The Islamic State in South Africa: A 6-Month Outlook


    Since the Islamic State (IS) lost territory in Iraq and Syria, the group has attempted to develop networks in Africa. This is happening primarily in the Horn of Africa, West Africa, the Sahel, Mozambique, and the Democratic Republic of Congo (DRC). Comparatively, the operations of IS cells in South Africa (IS-SA) are miniscule. However, IS-SA plays a unique role in the funding of IS-linked terror groups across the continent.

    In the last year, the US sanctioned seven individuals and eight companies in SA thought to help fund these networks. Several sanctioned individuals have planned and attempted attacks within SA. Corruption and a lack of financial oversight have made SA an ideal midpoint for terrorist fund transfers. Furthermore, it has made it difficult for the government to identify and prosecute involved individuals.

    KJ-1: It is likely that IS will maintain their presence in South Africa and will continue financing IS-linked cells across Africa over the next 6 months.

    • A July UN report exposed the role of IS-SA cells in transferring funds from IS leadership to affiliate groups in Africa. The report calls IS’s ability to maintain the transfer of funds ‘resilient’ and tracked payments, adding up to over $1 Million. (source)
    • On the 1st of March, the US sanctioned Farhad Hoomer, Siraaj Miller (Cape Town cell leader), Abdella Abadigga, and Peter Mbaga. The sanctions were driven by their training, leading, and recruiting of IS cells, as well as for criminally gaining funds sent on to networks across Africa. (source)
    • On the 7th of November the US sanctioned 4 individuals (Nufael Akbar, Yunus Akbar, Mohamed Akbar, and Umar Akbar) and 8 companies, 4 of which are controlled by those newly sanctioned, for providing support to IS. Farhad Hoomer is the leader of these individuals’ Durban based cell and controls the other 4 sanctioned enterprises. (source)
    • Hoomer sent $69,000 acquired via extortion and kidnapping to the Allied Democratic Forces (ADF), an IS-linked terror group in the DRC and Uganda. (source)
    • Abdella Abdigga extorted money from 2 mosques in SA that he sent on to IS-linked groups in Africa. (source)
    • Jihadists from the Sahel, Somalia, and the ADF are in SA. (source)
    • Corruption and state capture have precipitated a massive uptick in organized crime. IS-SA cells use organized criminal activity to fund affiliates. (source)(source)

    KJ-2: it is unlikely that the South African government will effectively curb IS presence or financing within the next 6 months.

    • SA is facing the prospect of being greylisted by the Financial Action Task Force (FATF) in February 2023 due to its failure to curb terrorist financing. (source)
    • FATF’s 2021 evaluation found SA to have a sound legal framework but poor enforcement. SA has not effectively implemented any of FAFT’s 20 recommendations and has “failed to demonstrate that it is effectively identifying, investigating, or prosecuting terrorist financiers.” (source)(source)
    • South Africans concerned about the implications of vague wording in new legislation are pushing back against two amendments the government is attempting to pass to avoid greylisting. (source)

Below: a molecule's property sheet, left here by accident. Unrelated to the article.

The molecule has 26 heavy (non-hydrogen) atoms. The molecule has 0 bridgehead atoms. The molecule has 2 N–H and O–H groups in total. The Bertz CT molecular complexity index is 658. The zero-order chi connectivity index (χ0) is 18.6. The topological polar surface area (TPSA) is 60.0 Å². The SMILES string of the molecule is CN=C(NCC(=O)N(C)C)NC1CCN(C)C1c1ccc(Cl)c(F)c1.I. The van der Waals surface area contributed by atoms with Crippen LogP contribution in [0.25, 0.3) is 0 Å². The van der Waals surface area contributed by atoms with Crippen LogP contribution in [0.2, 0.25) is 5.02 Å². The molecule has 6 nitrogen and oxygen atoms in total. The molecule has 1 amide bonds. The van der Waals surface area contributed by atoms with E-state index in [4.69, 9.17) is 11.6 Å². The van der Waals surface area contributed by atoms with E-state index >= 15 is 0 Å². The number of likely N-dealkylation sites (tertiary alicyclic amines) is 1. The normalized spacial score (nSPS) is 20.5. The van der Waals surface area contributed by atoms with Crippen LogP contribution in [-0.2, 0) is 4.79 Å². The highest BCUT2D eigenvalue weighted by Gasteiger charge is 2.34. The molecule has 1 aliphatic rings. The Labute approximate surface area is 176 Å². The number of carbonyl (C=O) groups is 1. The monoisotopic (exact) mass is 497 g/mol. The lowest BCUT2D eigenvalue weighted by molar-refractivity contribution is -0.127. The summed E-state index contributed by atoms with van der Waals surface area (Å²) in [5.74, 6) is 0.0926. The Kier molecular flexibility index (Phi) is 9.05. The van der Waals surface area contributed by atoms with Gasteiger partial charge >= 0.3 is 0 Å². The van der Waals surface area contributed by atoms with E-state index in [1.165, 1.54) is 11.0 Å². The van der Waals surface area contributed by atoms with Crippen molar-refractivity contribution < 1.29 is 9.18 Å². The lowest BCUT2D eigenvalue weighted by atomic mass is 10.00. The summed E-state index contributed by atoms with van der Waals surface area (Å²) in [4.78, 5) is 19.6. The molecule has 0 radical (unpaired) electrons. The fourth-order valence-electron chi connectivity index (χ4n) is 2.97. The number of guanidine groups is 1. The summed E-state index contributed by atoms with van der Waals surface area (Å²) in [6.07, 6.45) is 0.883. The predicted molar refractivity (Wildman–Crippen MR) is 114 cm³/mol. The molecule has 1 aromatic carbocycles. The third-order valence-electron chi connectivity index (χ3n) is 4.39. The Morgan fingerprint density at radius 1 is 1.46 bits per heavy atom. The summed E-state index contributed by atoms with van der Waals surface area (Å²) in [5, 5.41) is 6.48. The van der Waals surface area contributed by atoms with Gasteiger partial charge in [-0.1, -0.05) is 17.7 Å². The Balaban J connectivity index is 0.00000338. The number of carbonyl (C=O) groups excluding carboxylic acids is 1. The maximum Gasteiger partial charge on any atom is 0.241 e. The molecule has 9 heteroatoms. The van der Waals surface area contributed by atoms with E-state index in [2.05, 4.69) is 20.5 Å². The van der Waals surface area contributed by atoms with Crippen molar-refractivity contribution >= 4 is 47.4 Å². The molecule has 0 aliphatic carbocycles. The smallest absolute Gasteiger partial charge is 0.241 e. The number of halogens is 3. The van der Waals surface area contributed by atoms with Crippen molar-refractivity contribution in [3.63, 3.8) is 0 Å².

• Corruption within the government, police, and judiciary will continue to hinder the state’s ability to address terrorism. (source)
    • In 2018, the National Prosecution Authority (NPA) dropped a case against Hoomer and 10 others for a mosque attack because of “prosecution deficiencies.” They dropped a 2021 case against Hoomer and 5 others for unlawful firearm possession due to “incompetence” in securing warrants. All belligerents remain at large.(source)(source)(source)

    KJ-3: There is a realistic probability that IS will attempt an attack in South Africa within the next 6 months.

    • The 4 individuals sanctioned on the 1st of March were involved in attack planning. (source)
    • According to American intelligence, Hoomer maintains the “will and intent” to commit an attack. (source)
    • In 2018, Hoomer and 10 members of his Durban cell attacked a mosque in Verulam; they killed one, injured others, and planted explosive devices around Durban. (source)(source)
    • The Mozambique-based, IS-linked terror group ASWJ threatened an attack on SA if SA sent troops to Mozambique to combat their insurgency. SA later sent troops to take on ASWJ. Peter Mbaga is in contact with ASWJ. (source)
    • American intelligence warned of a possible 29th of October IS attack on Sandton, Johannesburg’s financial district. (source)
    • Local news sources quote Hoomer saying there will be “a reaction that is not too good” to new sanctions. (source)

    Intelligence Cut-Off Date: 28th of November 2022

    Ethan Sanderson
    Ethan Sanderson
    Ethan is a recent MA graduate of Conflict, Security, and Development from King's College London that specialises in armed groups, terrorism, and the security/development nexus. He also holds a degree in International Affairs and Doing Business in Emerging Markets from Northeastern University, and has lived and worked in the USA, United Kingdom, and Chile.

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